That article would serve as our treasure map. The site was described as “hidden, but not too concealed.” We would find it, I was quite sure. But as in many Thompson tales, the mission is a mirage. Personal interests come first. We have two more mountains to ski before we can return to Snowmass.
Both are reflective of their names. Buttermilk, despite being the venue for the X Games, is smooth and mild, ideal for kids and novices. Aspen Highlands is steep and thrilling. Both prove enjoyable, but the spirit of HST beckons from Snowmass.
Legend in the woods
The memory of Thompson does invoke mixed feelings. A letter-to-the-editor in the local paper labels his suicide cowardly and decries his advocacy of drugs and alcohol use. Be assured, HST was no role model.
On the chairlift after our first unsuccessful search for the shrine, we tell Stan Karr about our quest. A resident of the area for more than 30 years, Karr once played on a softball team managed by Thompson.
“Hunter would yell at the other team. He’d get them ticked off and they’d beat the hell out of us. We’d go, ‘Jeez, Hunter, don’t do that.’ He was a s— disturber.
“He used to have a golf tournament he called the Polish Open. Hunter would come with a shotgun in his golf bag. You’d have to drink a shot at every hole. It was wild.”
Karr wishes us luck in our quest for the shrine and we choose another path into the forest to the left of Gunner’s View as the news story directed. Earlier we’d focused on an area near a picnic table that was marked on the trail map by an icon that resembled a typewriter. I thought it was an omen.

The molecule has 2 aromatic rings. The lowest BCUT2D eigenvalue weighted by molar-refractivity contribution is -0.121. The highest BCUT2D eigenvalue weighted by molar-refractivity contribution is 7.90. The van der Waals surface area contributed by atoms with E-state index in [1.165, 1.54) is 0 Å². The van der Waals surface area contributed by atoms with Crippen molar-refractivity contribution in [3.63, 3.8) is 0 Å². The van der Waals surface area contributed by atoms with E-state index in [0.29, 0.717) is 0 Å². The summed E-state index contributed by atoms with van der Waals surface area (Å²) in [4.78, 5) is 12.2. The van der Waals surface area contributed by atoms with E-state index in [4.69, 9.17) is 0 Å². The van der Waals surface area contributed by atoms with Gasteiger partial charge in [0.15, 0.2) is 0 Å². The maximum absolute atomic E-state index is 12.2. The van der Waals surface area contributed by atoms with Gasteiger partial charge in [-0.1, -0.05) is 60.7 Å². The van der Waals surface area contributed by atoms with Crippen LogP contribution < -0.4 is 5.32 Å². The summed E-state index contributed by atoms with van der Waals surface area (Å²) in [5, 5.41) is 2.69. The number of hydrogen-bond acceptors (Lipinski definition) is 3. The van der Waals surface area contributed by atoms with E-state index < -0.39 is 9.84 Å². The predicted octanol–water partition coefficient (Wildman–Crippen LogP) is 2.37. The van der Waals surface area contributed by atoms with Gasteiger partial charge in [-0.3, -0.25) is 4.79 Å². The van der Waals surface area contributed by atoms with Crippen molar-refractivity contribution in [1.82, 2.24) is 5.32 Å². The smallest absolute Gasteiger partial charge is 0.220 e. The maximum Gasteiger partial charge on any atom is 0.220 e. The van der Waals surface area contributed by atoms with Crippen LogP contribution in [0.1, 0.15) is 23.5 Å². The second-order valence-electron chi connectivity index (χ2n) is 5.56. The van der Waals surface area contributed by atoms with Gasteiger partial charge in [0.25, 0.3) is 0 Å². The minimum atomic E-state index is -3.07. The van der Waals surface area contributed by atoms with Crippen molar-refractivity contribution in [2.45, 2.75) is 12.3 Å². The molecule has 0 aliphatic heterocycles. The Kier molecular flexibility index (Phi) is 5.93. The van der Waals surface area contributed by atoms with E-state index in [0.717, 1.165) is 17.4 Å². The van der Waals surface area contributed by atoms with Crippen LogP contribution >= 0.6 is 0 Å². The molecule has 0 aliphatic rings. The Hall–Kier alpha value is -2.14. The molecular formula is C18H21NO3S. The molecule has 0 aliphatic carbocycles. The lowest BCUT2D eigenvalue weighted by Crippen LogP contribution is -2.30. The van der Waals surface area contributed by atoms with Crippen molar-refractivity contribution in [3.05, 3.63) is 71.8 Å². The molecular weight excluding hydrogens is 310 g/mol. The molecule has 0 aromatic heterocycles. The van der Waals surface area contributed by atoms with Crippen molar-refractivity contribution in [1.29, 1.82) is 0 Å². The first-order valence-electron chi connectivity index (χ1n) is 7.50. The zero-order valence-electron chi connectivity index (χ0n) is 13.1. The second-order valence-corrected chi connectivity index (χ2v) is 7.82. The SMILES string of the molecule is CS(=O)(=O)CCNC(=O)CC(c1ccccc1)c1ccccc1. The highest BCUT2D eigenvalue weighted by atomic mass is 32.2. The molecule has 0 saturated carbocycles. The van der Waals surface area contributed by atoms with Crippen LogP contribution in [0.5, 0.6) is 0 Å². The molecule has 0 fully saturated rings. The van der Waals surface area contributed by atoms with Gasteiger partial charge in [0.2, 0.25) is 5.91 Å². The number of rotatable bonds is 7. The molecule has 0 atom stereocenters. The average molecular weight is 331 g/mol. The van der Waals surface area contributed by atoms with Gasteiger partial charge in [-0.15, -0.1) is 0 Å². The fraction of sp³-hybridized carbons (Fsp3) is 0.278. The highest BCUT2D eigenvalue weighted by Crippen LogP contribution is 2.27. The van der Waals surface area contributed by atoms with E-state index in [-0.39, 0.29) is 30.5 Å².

We are getting the hang of skiing among the trees, but the forest is a labyrinth of skier tracks and false trails. With hope fading, I hail a ski instructor who appears as a Pied Piper with bunny ears on his hat and five young students in tow. This is the first he’s heard about the shrine.
The students are curious. He explains that Thompson was a famous author who died and describes what we are seeking.
One girl speaks up: “Oh, my sister found it with her teacher yesterday.”
“Did she say where it was?”
“Somewhere in the forest.”
And so it remains, a mystery in the pines.
Gonzo and gone
Departing Aspen, we make another detour to Woody Creek and finally get inside the store adjacent to the tavern in a 1940s log cabin. This is official HST headquarters. Here you can buy a T-shirt with the gonzo symbol or one of Thompson’s books. You can have coffee, a pastry and get your picture taken in a 1957 photo booth.
Unfortunately, they are sold out of the debut issue of The Woody Creeker. Also absent is store owner George Stranahan, a friend of Thompson’s and one of the leaders of the Woody Creek Caucus, which the previous day approved a resolution in opposition to the Patriot Act.
Driving back to the highway on the portion of the canyon road we bypassed on our first visit, I lament that HST has been giving us the slip all week. At that moment a song rarely aired on commercial radio begins to play. It’s Warren Zevon singing “Lawyers, Guns and Money,” a bonafide gonzo anthem.
Suddenly it becomes clear. You don’t have to find the shrine to feel the spirit. In these mountains, we are all snow leopards.
A lasting tribute
Update, 2015: The shrine to Hunter Thompson remains a fixture in the woods off Gunner’s View on Snowmass mountain nine years after it was established as a tribute to the gonzo journalist on the first anniversary of his death.
An email from one of the creators, posted on the website Aspensnowmassshrines.com, explained:
“We update the shrine every winter on Presidents’ Day, with or without Press. We also hike to the shrine in the summer for a campout on August 20, the anniversary of the day Hunter’s ashes were shot from the cannon. We also maintain the shrine during the ski season, keeping up with the deterioration from Nature, and making sure the Chivas is topped up.”
My hope is to finally view it on an upcoming return to Aspen.